STONC offers virtual summer stage during COVID-19
With 17 years of theater experience under their belts Melody and Edward Libonati, artistic director and executive director of Summer Theatre of New Canaan (STONC) respectively, have put together three summer programs to keep theater alive and relative during COVID-19. A team of five interns who are actors along with other staff will lead the three very different programs. Though the programs are online, there’s plenty of opportunity for singing, dancing and acting in the exercises provided for the students. In other words, these programs are going to be fun-filled learning experiences.
“We’re disappointed that we won’t be outdoors this summer. Who would have thought that in July we still wouldn’t be able to produce our annual summer season?” asked Melody who has been busy planning a virtual summer lineup of programs.
She went on to say that: “In addition to our exciting programs, we have commissioned the “Peter Pan Pod Play,” a four-episode audio play based on our successful past production. When asked why an audio instead of a visual play, Melody stated that she was looking for a way to get off screen. With so much online time, this certainly is refreshing, and best of all, she pointed out that the audio opens the imagination. It allows the listener to create the scene and costumes and fill in all the colors. According to Melody, this pod play is not only going to be offered free of charge to nonprofit camps, but in the fall, the audio play will be offered to schools throughout CT.
Usually, STONC has a staff of about 100 people. “It’s disappointing not to have everyone back,” said Melody who pointed out that at this time period the actors and staff would be so energized and so eager to perform, that the theater would be bursting with amazing energy. “Nonetheless, the theater is happy to follow the state’s guidelines. We think that CT has done a fine job in regards to the coronavirus and we want to keep our staff and the community safe and well.”
The biggest challenge that these theater professionals faced in putting together the virtual programming was learning the technical aspects. “We go through the whole routine in these programs,” said Edward, who said that he has learned more about what he can’t do than what he can do. However, now that the Libonates have the virtual experience down pat, there is no limit to what they can do virtually. “It’s like the best of both worlds, film making and live theater combined,” said Edward.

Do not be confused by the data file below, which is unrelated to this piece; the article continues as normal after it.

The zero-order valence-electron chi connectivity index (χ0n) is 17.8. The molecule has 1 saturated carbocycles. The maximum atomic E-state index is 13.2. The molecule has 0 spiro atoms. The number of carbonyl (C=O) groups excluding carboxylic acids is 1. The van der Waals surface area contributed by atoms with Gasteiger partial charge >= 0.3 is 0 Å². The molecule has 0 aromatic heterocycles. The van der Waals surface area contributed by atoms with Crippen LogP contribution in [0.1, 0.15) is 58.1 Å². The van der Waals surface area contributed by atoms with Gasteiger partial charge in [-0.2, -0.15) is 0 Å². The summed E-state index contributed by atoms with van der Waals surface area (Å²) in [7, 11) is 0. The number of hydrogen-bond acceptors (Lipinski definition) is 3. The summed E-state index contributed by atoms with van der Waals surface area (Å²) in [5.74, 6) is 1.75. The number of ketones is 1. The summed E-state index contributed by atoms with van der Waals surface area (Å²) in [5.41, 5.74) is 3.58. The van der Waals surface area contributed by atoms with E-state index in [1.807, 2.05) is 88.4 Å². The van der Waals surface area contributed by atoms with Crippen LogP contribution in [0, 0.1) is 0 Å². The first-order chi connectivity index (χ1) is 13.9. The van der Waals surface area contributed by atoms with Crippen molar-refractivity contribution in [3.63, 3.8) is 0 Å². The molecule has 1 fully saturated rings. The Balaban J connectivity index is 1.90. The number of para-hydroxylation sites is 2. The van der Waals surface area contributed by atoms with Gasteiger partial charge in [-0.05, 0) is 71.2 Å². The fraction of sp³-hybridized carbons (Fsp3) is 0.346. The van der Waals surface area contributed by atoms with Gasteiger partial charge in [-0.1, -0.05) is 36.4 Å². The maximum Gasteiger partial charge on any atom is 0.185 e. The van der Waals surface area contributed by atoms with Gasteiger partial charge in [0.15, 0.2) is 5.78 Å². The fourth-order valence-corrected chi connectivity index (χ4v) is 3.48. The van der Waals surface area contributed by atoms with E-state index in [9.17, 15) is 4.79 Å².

The three exciting and energized summer programs feature highly talented actors, choreographers and music directors. The first program is called “DramaRamas.” This is a program uniquely designed for children with learning challenges. It will be virtual, but it will enable students to perform through various specially created online exercises.
The Junior Company (middle school students) will present a virtual production of “The Wizard of Oz.” This will be virtual and students will not only work using techniques used in theater but in film as well. It’s like two creative experiences coming together via Zoom and a streaming program as well.
The Pre-College Theatre Lab is for high school students. It offers master classes and workshops online with international theater artists as well as professionals in the field from across the country including New York and Los Angeles.
According to Melody, “We expect that Broadway will be opening in January, but for us we have to wait until next summer.”
For more information about the summer programs, visit stonc.org.
Joanne Greco Rochman is an active member in the American Theatre Critics Association. She was a founding member of the CT Critics Circle. She welcomes comments and can be reached at email@example.com.